The First Officer of the Starship “Enterprise,” Commander Spock, had been exhibiting unusual behavior and requested that he be granted leave to go to his home planet, Vulcan. Captain James T. Kirk orders Spock to Sick Bay, where Medical Officer McCoy finds evidence of extreme physical and emotional stress, a condition that will kill him within eight days if not treated. Spock explains that he is undergoing pon farr, a condition male Vulcans experience periodically throughout their adult life, and that he must mate or die.

At Vulcan, Spock invites Kirk and McCoy to accompany him to the wedding ceremony. He explains that Vulcans are bonded as children so as to fulfill the pon farr commitment, and that T’Pring is to be his mate. T’Pring arrives with Stonn, a pureblood Vulcan, whom she prefers to Spock [who is half-human]. T’Pau, a matriarch…, prepares to conduct the ceremony. However, T’Pring demands the kal-if-fee, a physical challenge between Spock and a champion she selects. To everyone’s surprise, she chooses Kirk instead of Stonn. Spock begs T’Pau to forbid it as Kirk is unaware of the implications, but T’Pau leaves the decision to Kirk; another champion will be selected if he refuses. Kirk accepts the challenge, only to learn that it is “to the death.”

(Of course, none of our heroes dies, but I’ll leave it to the reader to pursue the plot in the source for this information.)

Spock, his pon farr ended, returns to the Enterprise, but not before warning Stonn, T’Pring’s mate to be, that “having is not so pleasing a thing after all as wanting.”

Yes, we are full of wanting, but never so intensely as when having newly emerged from the cocoon of childhood.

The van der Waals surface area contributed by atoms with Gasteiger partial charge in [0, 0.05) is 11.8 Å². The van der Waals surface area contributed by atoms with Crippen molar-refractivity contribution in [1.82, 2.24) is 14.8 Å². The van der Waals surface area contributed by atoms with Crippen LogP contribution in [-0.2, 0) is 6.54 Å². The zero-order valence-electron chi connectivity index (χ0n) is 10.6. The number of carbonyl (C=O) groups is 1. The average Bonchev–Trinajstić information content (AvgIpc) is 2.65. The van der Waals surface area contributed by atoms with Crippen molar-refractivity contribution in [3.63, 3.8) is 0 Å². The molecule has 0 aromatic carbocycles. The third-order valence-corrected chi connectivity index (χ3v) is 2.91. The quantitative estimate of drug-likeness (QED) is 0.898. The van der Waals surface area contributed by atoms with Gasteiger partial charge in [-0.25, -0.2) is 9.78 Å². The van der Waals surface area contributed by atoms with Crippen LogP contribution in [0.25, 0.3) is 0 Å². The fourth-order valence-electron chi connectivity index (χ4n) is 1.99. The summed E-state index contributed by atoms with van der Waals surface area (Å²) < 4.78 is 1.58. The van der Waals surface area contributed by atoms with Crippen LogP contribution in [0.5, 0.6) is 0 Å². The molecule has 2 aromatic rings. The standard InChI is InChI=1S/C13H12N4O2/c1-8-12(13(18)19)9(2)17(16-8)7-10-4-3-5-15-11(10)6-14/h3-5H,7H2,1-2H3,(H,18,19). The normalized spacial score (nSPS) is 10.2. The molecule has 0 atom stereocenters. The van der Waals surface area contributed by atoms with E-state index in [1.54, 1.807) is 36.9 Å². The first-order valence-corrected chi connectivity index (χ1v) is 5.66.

Words to Describe My Path  

When age fifty-eight I found myself, once again, at a crossroad in life. A constellation of major events had coincided to release me, temporarily, into the world, living alone and without a job.

Newly based in San Jose, California, I wandered, in a 1988 Honda for around a month throughout the US southwest. In Arizona, I met, separately, two people who were friends of a friend in the place I had just left. The first had the promise of a possible romance, the second was a place, near Kingman, to rest and recover.The romance didn’t ignite, so I traveled to Kingman.

Looking over the mountain forest from a spacious living room, I began to ponder my life’s path. I perceived recurring patterns. Try as I might, to go in direction A or B, I seemed always to revert to C.

After some thought-less viewing of the forest, I found myself at peace and wrote this:

Words to describe my path

To let go; to not-cling

To accept; things are as they are

To be open; to learn about the universe/my-“self”; to reveal the spirit residing within

To live simply

To nourish loving relationships

To create and maintain a private space

To contribute to useful processes

To avoid negative people and processes

I have revisited these words many times in the ensuing twenty-three years, just as I have this morning in Stockholm and find no reason to add to, or subtract from, what I wrote in Kingman more than two decades ago.

Now, enough of words, and back to the weekly laundry…

 

Nothing New Under the Sun

When one is old, as I am, one learns to remain silent on certain things, except when in the company of close friends of a similar age.

One’s physical complaints, of course, are never to be mentioned, or only in a mildly joking manner. One often lives with constant pain, certainly with discomfort, in one or more joints or sinews, or perhaps in an organ or two, most of the time masked by one’s wonderful brain which commands, “carry on.”

An old person’s musings about: “yes, that also happened to me when I was younger, and this is what I learned…” evokes glassy eyes and body language signaling a yearning for escape. And, of course, the younger ones are right: experience is the master teacher, along with pain and suffering.

Recently, I have been musing, mostly silently to be sure, about the vast store of knowledge and experience I have accumulated and remember during the four score years since before the United States entered World War Two.